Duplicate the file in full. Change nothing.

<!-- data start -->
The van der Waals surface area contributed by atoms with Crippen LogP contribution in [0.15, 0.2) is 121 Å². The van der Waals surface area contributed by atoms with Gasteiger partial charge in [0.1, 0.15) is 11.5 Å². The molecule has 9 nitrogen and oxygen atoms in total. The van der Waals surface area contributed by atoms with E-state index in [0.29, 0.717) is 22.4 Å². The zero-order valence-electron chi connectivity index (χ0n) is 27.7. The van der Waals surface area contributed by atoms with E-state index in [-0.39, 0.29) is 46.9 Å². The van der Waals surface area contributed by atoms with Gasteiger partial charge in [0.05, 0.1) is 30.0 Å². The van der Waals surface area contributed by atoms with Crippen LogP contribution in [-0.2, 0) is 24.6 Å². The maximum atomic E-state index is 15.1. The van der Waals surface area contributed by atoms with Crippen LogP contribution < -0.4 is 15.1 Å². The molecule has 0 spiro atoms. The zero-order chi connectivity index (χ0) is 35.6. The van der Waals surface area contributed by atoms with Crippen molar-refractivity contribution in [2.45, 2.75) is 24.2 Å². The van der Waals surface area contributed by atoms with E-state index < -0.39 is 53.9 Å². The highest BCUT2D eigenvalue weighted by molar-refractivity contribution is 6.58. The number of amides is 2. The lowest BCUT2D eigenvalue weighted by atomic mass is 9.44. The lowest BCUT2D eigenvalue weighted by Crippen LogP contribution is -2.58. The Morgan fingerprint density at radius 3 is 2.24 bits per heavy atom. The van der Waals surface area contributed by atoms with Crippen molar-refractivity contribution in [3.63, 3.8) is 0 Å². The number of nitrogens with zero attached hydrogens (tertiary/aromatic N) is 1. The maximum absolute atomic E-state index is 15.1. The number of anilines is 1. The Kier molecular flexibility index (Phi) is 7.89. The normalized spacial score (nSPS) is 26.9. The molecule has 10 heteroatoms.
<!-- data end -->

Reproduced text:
The van der Waals surface area contributed by atoms with Crippen LogP contribution in [0.15, 0.2) is 121 Å². The van der Waals surface area contributed by atoms with Gasteiger partial charge in [0.1, 0.15) is 11.5 Å². The molecule has 9 nitrogen and oxygen atoms in total. The van der Waals surface area contributed by atoms with E-state index in [0.29, 0.717) is 22.4 Å². The zero-order valence-electron chi connectivity index (χ0n) is 27.7. The van der Waals surface area contributed by atoms with E-state index in [-0.39, 0.29) is 46.9 Å². The van der Waals surface area contributed by atoms with Gasteiger partial charge in [0.05, 0.1) is 30.0 Å². The van der Waals surface area contributed by atoms with Crippen LogP contribution in [-0.2, 0) is 24.6 Å². The maximum atomic E-state index is 15.1. The van der Waals surface area contributed by atoms with Crippen LogP contribution < -0.4 is 15.1 Å². The molecule has 0 spiro atoms. The zero-order chi connectivity index (χ0) is 35.6. The van der Waals surface area contributed by atoms with Crippen molar-refractivity contribution in [2.45, 2.75) is 24.2 Å². The van der Waals surface area contributed by atoms with E-state index < -0.39 is 53.9 Å². The highest BCUT2D eigenvalue weighted by molar-refractivity contribution is 6.58. The number of amides is 2. The lowest BCUT2D eigenvalue weighted by atomic mass is 9.44. The lowest BCUT2D eigenvalue weighted by Crippen LogP contribution is -2.58. The Morgan fingerprint density at radius 3 is 2.24 bits per heavy atom. The van der Waals surface area contributed by atoms with Crippen molar-refractivity contribution in [3.63, 3.8) is 0 Å². The number of nitrogens with zero attached hydrogens (tertiary/aromatic N) is 1. The maximum absolute atomic E-state index is 15.1. The number of anilines is 1. The Kier molecular flexibility index (Phi) is 7.89. The normalized spacial score (nSPS) is 26.9. The molecule has 10 heteroatoms.